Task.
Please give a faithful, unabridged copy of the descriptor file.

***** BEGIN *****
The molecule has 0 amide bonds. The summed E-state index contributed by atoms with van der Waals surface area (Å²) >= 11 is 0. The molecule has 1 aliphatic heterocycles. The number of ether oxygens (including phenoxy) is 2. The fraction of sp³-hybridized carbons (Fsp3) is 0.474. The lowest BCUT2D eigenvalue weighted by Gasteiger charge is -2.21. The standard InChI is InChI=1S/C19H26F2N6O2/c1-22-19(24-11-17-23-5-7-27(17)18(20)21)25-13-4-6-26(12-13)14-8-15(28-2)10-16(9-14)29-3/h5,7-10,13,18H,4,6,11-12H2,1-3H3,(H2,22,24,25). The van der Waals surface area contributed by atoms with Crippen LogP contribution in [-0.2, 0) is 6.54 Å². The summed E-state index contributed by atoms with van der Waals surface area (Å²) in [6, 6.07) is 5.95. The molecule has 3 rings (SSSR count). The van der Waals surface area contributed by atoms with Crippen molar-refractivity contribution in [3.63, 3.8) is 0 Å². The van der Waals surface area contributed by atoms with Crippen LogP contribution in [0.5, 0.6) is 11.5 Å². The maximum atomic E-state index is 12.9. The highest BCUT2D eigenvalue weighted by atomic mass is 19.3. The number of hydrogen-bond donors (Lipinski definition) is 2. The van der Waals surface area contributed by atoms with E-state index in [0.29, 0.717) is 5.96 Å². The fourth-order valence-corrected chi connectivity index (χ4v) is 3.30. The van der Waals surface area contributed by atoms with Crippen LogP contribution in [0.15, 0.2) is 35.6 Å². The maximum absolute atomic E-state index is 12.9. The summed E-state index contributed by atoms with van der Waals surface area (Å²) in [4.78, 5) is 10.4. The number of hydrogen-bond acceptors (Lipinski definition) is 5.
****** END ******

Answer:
The molecule has 0 amide bonds. The summed E-state index contributed by atoms with van der Waals surface area (Å²) >= 11 is 0. The molecule has 1 aliphatic heterocycles. The number of ether oxygens (including phenoxy) is 2. The fraction of sp³-hybridized carbons (Fsp3) is 0.474. The lowest BCUT2D eigenvalue weighted by Gasteiger charge is -2.21. The standard InChI is InChI=1S/C19H26F2N6O2/c1-22-19(24-11-17-23-5-7-27(17)18(20)21)25-13-4-6-26(12-13)14-8-15(28-2)10-16(9-14)29-3/h5,7-10,13,18H,4,6,11-12H2,1-3H3,(H2,22,24,25). The van der Waals surface area contributed by atoms with Crippen LogP contribution in [-0.2, 0) is 6.54 Å². The summed E-state index contributed by atoms with van der Waals surface area (Å²) in [6, 6.07) is 5.95. The molecule has 3 rings (SSSR count). The van der Waals surface area contributed by atoms with Crippen molar-refractivity contribution in [3.63, 3.8) is 0 Å². The van der Waals surface area contributed by atoms with Crippen LogP contribution in [0.5, 0.6) is 11.5 Å². The maximum atomic E-state index is 12.9. The highest BCUT2D eigenvalue weighted by atomic mass is 19.3. The number of hydrogen-bond donors (Lipinski definition) is 2. The van der Waals surface area contributed by atoms with E-state index in [0.29, 0.717) is 5.96 Å². The fourth-order valence-corrected chi connectivity index (χ4v) is 3.30. The van der Waals surface area contributed by atoms with Crippen LogP contribution in [0.15, 0.2) is 35.6 Å². The maximum absolute atomic E-state index is 12.9. The summed E-state index contributed by atoms with van der Waals surface area (Å²) in [4.78, 5) is 10.4. The number of hydrogen-bond acceptors (Lipinski definition) is 5.